With Twine, what you see on screen tells only half the story. Pull back the curtain and it reveals a whole new side just itching to play with the other kids on the block.
When I log on and view my profile page, I see this:
A Semantic Web client sees this:
<rdf:RDF> <app:User rdf:about="http://www.twine.com/user/davidseth"> <web:views rdf:datatype="https://www.w3.org/2001/XMLSchema#nonNegativeInteger">17</web:views> <radar:createdDate rdf:datatype="https://www.w3.org/2001/XMLSchema#dateTime">2008-03-11T19:28:23.722-0500</radar:createdDate> <radar:lastModifiedDate rdf:datatype="https://www.w3.org/2001/XMLSchema#dateTime">2008-03-14T18:47:51.546-0500</radar:lastModifiedDate> <basic:url rdf:resource="http://davidseth.net"/> <basic:url rdf:resource="https://www.sitepoint.com/articlelist/497"/> <basic:url rdf:resource="http://boab.info"/> <basic:url rdf:resource="http://davidseth.net/foaf.rdf"/> <radar:isPerson rdf:resource="http://www.twine.com/item/1tx4lphj-g5"/> <app:status rdf:datatype="https://www.w3.org/2001/XMLSchema#string" xml:space="preserve">linkinging it all together in the tropics</app:status> <app:location rdf:datatype="https://www.w3.org/2001/XMLSchema#string" xml:space="preserve">Townsville, QLD Australia</app:location> </app:User> </rdf:RDF>
Now the graph view:
Graph 1 – Twine (the yellow dot is me)
While the graph above is not going to become the next piece on display in the Louvre, it does include at least one beautiful thing.
The humble URL
That beautiful thing is the URL. This represents the concept of *me* as <http://www.twine.com/user/davidseth>. Technically this is a URI, but the entire point of the web of data is having things connected and discoverable. This means that I should be able to go to <http://www.twine.com/user/davidseth> and actually GET (do you see the HTTP/REST connection) the meaning.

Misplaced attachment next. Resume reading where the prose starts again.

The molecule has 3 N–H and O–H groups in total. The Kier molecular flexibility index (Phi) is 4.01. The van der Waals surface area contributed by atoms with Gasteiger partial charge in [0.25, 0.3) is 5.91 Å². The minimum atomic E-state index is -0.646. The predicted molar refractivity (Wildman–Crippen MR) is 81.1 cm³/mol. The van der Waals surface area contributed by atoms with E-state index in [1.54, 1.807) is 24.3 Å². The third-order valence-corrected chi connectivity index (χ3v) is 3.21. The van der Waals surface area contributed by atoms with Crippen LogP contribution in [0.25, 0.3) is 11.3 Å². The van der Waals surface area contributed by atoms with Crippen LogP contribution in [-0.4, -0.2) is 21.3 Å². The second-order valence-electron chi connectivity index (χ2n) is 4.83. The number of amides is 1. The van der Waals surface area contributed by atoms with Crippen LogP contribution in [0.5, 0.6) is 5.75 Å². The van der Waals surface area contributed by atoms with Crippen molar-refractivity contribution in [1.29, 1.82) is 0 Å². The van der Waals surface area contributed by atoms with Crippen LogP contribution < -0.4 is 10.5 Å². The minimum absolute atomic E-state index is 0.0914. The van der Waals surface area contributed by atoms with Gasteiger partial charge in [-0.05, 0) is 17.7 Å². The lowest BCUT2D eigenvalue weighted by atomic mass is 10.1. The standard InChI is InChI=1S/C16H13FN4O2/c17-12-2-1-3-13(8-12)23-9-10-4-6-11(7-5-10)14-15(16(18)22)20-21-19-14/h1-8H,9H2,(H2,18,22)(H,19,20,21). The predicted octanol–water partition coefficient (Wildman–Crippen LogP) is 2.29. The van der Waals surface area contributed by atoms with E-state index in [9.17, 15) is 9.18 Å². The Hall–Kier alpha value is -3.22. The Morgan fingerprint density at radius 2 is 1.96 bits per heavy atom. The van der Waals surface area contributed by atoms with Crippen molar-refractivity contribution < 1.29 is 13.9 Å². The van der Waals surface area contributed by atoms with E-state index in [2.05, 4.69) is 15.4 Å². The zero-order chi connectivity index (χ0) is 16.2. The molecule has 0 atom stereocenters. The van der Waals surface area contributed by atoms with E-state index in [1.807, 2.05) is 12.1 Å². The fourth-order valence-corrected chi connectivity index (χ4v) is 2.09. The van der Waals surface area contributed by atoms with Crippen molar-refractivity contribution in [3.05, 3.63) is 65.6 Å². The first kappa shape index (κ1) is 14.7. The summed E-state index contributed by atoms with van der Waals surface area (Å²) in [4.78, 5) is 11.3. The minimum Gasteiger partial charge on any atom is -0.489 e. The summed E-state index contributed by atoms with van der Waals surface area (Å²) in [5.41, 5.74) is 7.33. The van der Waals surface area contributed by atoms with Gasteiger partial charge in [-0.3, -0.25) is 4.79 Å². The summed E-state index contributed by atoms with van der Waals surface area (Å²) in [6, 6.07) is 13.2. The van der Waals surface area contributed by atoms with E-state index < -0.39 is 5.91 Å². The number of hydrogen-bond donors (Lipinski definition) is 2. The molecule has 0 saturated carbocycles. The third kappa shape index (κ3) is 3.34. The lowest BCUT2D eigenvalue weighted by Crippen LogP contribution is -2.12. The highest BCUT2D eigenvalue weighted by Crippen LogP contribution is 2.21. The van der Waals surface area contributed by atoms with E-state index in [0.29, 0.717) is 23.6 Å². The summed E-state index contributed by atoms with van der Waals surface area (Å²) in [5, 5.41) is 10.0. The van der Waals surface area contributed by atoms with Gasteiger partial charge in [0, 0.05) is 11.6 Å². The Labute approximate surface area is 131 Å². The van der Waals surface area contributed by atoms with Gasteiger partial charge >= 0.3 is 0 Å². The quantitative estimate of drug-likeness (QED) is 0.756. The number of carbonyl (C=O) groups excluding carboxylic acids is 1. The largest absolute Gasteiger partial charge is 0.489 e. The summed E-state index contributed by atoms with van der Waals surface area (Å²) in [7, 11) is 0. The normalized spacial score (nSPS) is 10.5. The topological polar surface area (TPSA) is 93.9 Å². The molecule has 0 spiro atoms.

Things are getting interesting
This is where the magic of linked data comes in. I can take my FOAF file (which is just a text file) and get this graph:
Graph 2 – FOAF (the yellow dot is me and the red dot is Townsville)
And lastly I can GET the place where I live <http://dbpedia.org/resource/Townsville> and this is the graph:
Graph 3 – Dbpedia (the red dot is Townsville)
Connect the dots
You might have noticed the coloured dots on the above graphs.
- Graph 1 has a yellow dot that represents me on Twine.
- Graph 2 also has a yellow dot on representing FOAF me and it has a red dot because I live in Townsville.
- Graph 3 has a red dot representing Townsville.
Because we are dealing with an RDF graph these separate datasets can be easily merged to create a larger and more complete graph. A path is created and can be easily traversed from my Twine profile -> to my FOAF profile -> to the Dbpedia Townsville entry.
This is the really cool part of the Semantic Web, someone really thought about this stuff :) I can query a data service (Twine), a text file (my FOAF file) and a website (Dbpedia) all with one SPARQL query.
Giant Global Graph
It is just one big Giant Global Graph ready to be mined by creative people to create the next great mashup.
GGG photos copyright: http://www.flickr.com/people/hotmeteor/ – prawn, Cognitive Science Research Unit – Universite Libre de Bruxelles – graph